The Contingency Plan - On the Beach

Steve Waters

Bush Theatre

(2009)

Review by Philip Fisher

It is quite some feat to blend a tense family drama with complex scientific theory. Few playwrights would dare to delve into the world of science but Steve Waters proves himself up to the task in this work, named after Neil Young's "justly neglected masterpiece", which sets the scene for its companion piece, Resilience.

Robin Soans is outstanding in the role of a nutty professor, swiftly turning into a plausible prophet of doom. His Rob was a leading glaciologist in 1974 when he inexplicably dropped out overnight to an isolated Norfolk beach, that he has not left since.

37 years on in 2011, he and his wife, Susan Brown's Jenny, are awaiting a visit from their son Will, who was born in that earlier, fateful year.

Scientific enthusiasm obviously runs in the genes and Will is a leading player in climate change theory, after spending years studying the hastening disappearance of Antarctic ice floes. The return of the Prodigal proves to be as stormy as Rob predicts the weather will become.

The attractive Sarika, given nice balance by Stephanie Street, hardly pours oil on troubled waters. She is both Will's girlfriend and a civil servant working with the Government on global climate issues. As such, she is the devil incarnate for an increasingly frustrated Rob.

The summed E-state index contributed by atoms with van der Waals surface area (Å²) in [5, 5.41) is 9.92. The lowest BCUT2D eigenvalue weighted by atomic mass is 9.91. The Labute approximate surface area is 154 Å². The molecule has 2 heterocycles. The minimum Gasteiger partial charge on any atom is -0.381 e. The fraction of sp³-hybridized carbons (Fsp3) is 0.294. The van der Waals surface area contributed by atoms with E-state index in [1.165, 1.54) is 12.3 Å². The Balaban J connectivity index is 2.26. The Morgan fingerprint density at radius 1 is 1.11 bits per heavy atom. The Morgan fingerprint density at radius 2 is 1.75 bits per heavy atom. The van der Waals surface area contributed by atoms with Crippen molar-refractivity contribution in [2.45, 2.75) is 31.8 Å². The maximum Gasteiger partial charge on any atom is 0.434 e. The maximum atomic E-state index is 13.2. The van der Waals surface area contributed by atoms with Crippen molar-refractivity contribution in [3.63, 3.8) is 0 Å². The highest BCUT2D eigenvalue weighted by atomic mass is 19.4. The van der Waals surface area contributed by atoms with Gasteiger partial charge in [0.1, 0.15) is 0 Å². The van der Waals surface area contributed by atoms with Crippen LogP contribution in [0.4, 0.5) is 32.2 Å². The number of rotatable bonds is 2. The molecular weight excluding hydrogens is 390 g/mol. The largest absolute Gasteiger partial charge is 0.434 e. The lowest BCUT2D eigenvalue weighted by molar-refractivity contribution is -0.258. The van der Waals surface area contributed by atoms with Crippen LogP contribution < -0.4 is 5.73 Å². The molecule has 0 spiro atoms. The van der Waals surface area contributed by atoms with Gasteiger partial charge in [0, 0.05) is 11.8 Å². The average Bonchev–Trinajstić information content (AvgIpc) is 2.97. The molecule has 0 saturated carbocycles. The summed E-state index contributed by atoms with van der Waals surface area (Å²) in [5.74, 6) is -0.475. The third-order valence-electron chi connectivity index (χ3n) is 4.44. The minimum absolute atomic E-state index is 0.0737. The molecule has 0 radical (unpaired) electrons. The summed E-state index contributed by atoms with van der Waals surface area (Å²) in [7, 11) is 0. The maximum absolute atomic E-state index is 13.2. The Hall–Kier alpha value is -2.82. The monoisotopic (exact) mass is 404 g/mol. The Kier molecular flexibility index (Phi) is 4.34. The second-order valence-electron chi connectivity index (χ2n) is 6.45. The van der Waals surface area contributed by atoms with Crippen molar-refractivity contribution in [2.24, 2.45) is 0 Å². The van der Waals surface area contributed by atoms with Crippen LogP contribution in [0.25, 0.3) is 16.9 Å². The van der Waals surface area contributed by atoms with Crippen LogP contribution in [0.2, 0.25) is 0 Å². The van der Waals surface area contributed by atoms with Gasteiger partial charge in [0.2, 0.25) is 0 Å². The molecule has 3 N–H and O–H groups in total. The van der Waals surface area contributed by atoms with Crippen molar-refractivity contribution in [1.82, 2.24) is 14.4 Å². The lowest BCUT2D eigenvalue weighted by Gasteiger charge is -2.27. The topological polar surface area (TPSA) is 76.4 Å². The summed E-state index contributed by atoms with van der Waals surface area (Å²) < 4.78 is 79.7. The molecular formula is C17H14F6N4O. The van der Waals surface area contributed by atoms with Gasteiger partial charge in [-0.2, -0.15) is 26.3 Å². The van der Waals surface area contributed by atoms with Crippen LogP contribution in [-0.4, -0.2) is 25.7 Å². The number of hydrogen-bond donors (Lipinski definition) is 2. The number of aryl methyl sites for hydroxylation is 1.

On the Beach is set on a day when an "extreme weather event" that could become a flood of Noah proportions might be on the way and Waters mirrors the climactic explosiveness with similar issues in the family.

Geoffrey Streatfeild, last seen with the RSC playing Henry V, proves a talented actor in a contemporary part. He combines an element of geekiness with inherited passion. Like his father, Will too seems to be heading for inevitable disappointment, as he prepares to face a new Government that will inevitably have to downplay any threat to national security.

The long first act is totally gripping and Michael Longhurst proves to be a master of directing in the round. The tension fails to return in a half-hour second act that feels rather like an add-on. Even so, On the Beach is a brave and enjoyable attempt to bring one of science's most important contemporary issues to the stage.